• Seek emotional support- someone you can talk to about what happened. We have therapists at our practice who are good resources to talk to after any traumatic event. Other options include your primary care provider, a crisis counselor, a social worker, or a sexual assault nurse examiner.
  • Talk to your provider or counselor about filing a police report. If you do not want to report the assault, you do not have to, but people often change their mind later. Either way, it could be helpful to talk to one of the providers here or a counselor. Evidence is most useful when it is collected right after the assault.  
  • Return to our office 1 to 2 weeks.  This will give us a chance to do any follow up lab work that is needed and to make sure you are doing Ok.
  • Protect others if you might have an infection For at least 3 months after being raped, if you have sex with someone, use a condom every time. This will reduce the chance that you will spread any infections you might have caught. Also, wait at least 3 months before trying to get pregnant. That way, you can find out before you get pregnant if you have an infection that could hurt the baby.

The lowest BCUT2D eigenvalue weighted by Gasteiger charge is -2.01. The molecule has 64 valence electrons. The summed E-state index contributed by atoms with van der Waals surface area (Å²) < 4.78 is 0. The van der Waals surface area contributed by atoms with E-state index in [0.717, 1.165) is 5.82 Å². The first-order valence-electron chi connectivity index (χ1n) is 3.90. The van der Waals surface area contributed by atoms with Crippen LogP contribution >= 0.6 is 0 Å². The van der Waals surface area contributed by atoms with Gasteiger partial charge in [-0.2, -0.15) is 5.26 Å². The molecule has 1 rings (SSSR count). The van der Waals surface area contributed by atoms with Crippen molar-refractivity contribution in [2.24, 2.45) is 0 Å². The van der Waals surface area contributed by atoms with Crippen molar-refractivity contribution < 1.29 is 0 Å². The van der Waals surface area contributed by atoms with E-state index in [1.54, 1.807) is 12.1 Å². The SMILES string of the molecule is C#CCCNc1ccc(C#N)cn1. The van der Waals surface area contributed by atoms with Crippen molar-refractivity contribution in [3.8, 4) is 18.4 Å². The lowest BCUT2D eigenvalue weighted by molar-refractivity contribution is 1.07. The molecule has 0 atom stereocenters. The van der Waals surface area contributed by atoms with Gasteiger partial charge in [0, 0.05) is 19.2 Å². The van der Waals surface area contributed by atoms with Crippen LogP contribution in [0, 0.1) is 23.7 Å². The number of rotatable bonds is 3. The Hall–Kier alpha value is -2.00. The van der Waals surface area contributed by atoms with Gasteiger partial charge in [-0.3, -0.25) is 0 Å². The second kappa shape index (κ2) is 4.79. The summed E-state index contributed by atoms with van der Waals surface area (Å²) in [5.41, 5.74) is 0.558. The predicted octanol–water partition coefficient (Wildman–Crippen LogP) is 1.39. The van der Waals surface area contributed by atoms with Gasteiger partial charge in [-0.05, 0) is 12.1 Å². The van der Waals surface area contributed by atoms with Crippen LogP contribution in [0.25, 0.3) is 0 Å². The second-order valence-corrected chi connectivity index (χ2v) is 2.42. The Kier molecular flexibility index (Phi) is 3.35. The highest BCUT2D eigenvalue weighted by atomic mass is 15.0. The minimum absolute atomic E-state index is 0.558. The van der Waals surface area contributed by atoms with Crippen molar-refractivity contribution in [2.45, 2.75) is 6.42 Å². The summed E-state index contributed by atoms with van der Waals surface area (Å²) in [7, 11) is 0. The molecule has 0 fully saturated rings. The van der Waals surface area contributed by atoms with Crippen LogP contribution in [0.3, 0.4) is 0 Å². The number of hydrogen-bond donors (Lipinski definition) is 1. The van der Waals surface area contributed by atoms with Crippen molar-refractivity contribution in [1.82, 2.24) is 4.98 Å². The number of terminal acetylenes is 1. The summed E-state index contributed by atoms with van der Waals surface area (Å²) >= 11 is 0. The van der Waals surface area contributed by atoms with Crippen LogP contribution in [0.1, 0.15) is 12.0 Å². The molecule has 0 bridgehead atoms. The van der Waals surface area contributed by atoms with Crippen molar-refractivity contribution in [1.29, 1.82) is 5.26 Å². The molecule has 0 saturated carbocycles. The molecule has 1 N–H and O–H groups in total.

• If it has been awhile since you have been attacked, please schedule an appointment with us anyway. It doesn’t matter if we cannot collect proof of the attack. We will be able to test and treat you for infection or pregnancy, and help you recover from the event. We can also provide you with resources to help you if you decide you would like to report the event.
As always, please contact one of the providers here for any concerns of assault or rape.

Additional resources available in the event of any sexual assault are:

  • The Sexual Assault Hotline 1-800-656-4673
  • Women Organized Against Rape: Philadelphia’s Rape Crisis Center 215-985-3333
  • Pennsylvania Victims Compensation Assistance Program (VCAP) to receive compensation for expenses incurred as a result of a crime www.pccd.pa.gov/Victim-Services or 1-800-233-2339

Signs & Symptoms of Lead Poisoning

By: Maria Mazzotti, D.O.

Lead poisoning presents with very non-specific symptoms such as abdominal pain, constipation, irritability, anemia, difficulty concentrating and especially in children, developmental delays, learning difficulties and vomiting. Although it seems to be more prominent in children than in adults, repeated slow exposure in adults can also be very critical. Lead exposure in adults can lead to increased risk of hypertension, renal damage and cognitive decline if gone undetected.  

Children are more likely to get it by inhaling or swallowing lead in dust.  It may also be in paint chips in houses built before 1978.  We have also learned that certain toys that are manufactured outside of the US contain lead. Finally, we were recently reminded that water that travels through lead piping could also carry dangerous amount of lead particles.